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, 31 (3), 407-12

Incidence, Persistence, and Progression of Tinnitus Symptoms in Older Adults: The Blue Mountains Hearing Study

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Incidence, Persistence, and Progression of Tinnitus Symptoms in Older Adults: The Blue Mountains Hearing Study

Bamini Gopinath et al. Ear Hear.

Abstract

Objective: Temporal population-based data on tinnitus are lacking. We used a representative older population-based cohort to establish 5-yr incidence, persistence, and progression of tinnitus symptoms.

Design: Two thousand six participants of the Blue Mountains Hearing Study (1997-1999) had complete tinnitus data, and of these, 1214 participants were followed up at 5-yr examinations in 2002-2004. Presence of prolonged tinnitus was assessed by a positive response to a single question administered by an audiologist. Incident tinnitus was defined in participants who were free of tinnitus symptoms at the baseline study in 1997-1999 but who reported tinnitus symptoms at the 5-yr follow-up in 2002-2004. Progression of tinnitus was defined as the increase in annoyance of tinnitus symptoms from baseline to the 5-yr follow-up study. Persistence of tinnitus symptoms was defined as the presence of tinnitus symptoms at both the baseline and follow-up examinations. Hearing impairment was measured as the pure-tone average (PTA) of audiometric hearing thresholds at 500, 1000, 2000, and 4000 Hz (PTA0.5-4 kHz), defining bilateral hearing loss as PTA0.5-4 kHz >25 dB HL.

Results: Five-year incidence of tinnitus was 18.0%. A significant age trend was observed for the 5-yr incidence (p = 0.005), with incident tinnitus decreasing with age. Hearing loss increased the risk of developing incident tinnitus, age-sex adjusted odds ratio 2.13 (95% confidence interval, 1.40 to 3.24). Most (55.5%) incident tinnitus cases reported symptoms that were only mildly annoying. Tinnitus at baseline persisted in 81.6% of participants. Of those reporting mildly annoying tinnitus at baseline, 39.6% progressed to moderately annoying and 5.9% to severely annoying tinnitus. At the follow-up, a higher frequency of participants with persistent tinnitus (old cases) reported their symptoms as very/extremely annoying compared with the new (incident) cases of tinnitus (p = 0.01). A high proportion (85.2%) of subjects receiving tinnitus treatment (mainly medications and hearing aid) at baseline still reported tinnitus at 5-yr examinations.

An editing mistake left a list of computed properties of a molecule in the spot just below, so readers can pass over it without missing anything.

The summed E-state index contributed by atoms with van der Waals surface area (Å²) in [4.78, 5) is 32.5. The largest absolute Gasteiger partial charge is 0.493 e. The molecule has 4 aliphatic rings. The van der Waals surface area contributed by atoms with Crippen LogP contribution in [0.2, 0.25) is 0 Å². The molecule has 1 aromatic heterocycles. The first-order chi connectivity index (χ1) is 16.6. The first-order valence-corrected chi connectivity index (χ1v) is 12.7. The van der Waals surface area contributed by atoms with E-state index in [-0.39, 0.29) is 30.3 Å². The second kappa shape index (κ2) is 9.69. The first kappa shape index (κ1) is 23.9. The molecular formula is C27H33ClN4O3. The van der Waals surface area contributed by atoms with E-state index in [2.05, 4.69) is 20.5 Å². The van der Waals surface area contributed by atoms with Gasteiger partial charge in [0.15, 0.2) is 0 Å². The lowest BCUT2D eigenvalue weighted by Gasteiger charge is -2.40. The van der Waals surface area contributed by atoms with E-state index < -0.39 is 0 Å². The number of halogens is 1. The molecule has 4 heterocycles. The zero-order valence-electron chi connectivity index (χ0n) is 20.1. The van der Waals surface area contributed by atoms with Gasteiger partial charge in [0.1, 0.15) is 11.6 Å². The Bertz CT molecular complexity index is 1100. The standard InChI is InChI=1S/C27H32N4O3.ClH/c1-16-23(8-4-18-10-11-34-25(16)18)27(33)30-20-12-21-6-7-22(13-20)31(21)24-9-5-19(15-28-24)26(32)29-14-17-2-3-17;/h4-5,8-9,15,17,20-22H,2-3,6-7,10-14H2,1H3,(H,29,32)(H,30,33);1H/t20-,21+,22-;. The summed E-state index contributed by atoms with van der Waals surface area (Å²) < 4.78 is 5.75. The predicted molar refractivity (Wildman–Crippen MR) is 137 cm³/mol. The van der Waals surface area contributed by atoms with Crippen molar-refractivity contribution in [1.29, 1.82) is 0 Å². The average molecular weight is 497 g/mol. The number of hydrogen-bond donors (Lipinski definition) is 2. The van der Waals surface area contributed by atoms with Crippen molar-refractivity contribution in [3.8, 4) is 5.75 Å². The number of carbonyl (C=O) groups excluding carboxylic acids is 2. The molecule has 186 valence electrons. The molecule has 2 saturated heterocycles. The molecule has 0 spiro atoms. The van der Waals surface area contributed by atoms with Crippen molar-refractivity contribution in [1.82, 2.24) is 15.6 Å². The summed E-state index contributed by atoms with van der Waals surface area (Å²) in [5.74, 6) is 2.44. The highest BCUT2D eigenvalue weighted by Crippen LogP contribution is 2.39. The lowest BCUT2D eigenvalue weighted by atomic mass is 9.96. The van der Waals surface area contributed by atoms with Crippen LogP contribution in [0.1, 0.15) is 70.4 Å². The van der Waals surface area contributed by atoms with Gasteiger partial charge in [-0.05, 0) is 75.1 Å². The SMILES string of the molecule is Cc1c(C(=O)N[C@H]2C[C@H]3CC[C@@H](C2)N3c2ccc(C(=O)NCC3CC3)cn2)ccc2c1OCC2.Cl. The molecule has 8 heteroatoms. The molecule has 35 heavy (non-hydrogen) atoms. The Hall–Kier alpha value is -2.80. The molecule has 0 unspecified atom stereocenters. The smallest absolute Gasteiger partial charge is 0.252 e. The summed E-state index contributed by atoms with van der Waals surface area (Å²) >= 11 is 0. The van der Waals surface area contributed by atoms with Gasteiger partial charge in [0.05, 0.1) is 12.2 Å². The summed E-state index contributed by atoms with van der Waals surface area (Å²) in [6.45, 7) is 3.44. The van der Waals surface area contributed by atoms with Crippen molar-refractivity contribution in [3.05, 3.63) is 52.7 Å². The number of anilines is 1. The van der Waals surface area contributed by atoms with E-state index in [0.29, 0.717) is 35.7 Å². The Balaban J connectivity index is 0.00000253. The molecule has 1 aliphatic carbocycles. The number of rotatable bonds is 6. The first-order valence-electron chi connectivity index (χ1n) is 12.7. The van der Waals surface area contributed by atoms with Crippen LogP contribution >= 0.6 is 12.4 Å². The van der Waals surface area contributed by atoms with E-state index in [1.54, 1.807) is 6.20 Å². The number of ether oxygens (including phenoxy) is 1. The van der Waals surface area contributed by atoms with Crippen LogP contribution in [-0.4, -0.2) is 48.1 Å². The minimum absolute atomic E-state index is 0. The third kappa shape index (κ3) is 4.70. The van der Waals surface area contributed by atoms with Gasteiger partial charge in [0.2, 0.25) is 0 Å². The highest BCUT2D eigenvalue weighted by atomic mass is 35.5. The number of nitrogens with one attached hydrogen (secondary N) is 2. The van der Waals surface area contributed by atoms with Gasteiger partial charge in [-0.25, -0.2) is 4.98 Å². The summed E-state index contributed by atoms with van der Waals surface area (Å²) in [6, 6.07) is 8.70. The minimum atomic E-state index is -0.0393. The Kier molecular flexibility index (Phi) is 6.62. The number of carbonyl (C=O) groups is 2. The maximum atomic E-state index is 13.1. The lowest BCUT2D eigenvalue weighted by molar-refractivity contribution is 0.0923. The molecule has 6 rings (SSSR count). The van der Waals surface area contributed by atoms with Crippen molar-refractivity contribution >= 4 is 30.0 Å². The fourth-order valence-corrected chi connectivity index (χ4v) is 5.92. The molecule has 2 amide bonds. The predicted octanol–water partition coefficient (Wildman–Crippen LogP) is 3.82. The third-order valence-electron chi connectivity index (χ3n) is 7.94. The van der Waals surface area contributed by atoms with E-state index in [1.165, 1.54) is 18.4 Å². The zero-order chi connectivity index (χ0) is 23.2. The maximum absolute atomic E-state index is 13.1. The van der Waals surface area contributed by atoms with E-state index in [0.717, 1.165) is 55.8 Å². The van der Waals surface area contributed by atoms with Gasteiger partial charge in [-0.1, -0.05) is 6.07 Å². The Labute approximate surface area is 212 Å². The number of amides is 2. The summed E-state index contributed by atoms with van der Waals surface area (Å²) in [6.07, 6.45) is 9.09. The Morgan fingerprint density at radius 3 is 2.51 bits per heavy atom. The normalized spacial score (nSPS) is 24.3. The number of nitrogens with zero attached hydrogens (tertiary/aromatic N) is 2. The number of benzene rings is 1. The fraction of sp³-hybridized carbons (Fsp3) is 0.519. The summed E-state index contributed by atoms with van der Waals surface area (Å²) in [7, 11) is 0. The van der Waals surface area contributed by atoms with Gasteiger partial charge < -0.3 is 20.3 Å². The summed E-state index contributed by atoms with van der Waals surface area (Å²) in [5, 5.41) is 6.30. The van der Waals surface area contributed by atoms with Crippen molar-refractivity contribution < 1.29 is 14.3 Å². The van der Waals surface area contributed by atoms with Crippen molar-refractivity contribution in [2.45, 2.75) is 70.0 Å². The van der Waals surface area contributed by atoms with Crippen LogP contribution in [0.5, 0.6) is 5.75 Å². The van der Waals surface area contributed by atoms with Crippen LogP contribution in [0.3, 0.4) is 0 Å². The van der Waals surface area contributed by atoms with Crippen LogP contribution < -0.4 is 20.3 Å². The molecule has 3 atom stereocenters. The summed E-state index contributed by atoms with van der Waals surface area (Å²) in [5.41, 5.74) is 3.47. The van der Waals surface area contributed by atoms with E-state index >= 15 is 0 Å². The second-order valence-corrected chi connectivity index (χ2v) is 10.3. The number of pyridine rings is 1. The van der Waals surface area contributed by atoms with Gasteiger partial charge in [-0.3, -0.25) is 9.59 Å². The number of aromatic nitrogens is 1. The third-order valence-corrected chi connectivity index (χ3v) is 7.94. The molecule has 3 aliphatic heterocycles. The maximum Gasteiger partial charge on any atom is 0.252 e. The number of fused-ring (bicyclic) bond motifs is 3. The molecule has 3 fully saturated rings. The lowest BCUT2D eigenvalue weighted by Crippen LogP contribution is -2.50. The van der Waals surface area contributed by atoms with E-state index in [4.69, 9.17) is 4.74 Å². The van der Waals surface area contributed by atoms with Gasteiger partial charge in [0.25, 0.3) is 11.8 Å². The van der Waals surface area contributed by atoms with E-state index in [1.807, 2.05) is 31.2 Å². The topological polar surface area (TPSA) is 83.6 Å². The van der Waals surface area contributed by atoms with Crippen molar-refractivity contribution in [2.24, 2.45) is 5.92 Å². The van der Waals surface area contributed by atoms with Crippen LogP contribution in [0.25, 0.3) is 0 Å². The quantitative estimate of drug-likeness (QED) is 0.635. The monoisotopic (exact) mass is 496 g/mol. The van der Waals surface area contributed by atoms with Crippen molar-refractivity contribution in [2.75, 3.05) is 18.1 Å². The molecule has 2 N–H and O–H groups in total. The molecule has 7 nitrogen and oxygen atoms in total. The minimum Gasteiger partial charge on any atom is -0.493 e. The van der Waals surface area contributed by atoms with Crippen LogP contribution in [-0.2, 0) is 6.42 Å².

Conclusions: Incident tinnitus was frequent, with nearly one in five older adults suffering from this condition after 5 yrs. Tinnitus symptoms persisted in more than three-quarters of the cohort, during the 5 yrs. Longitudinal data are an important contribution to the research evidence base to support timely intervention and effective management of this frequent symptom.

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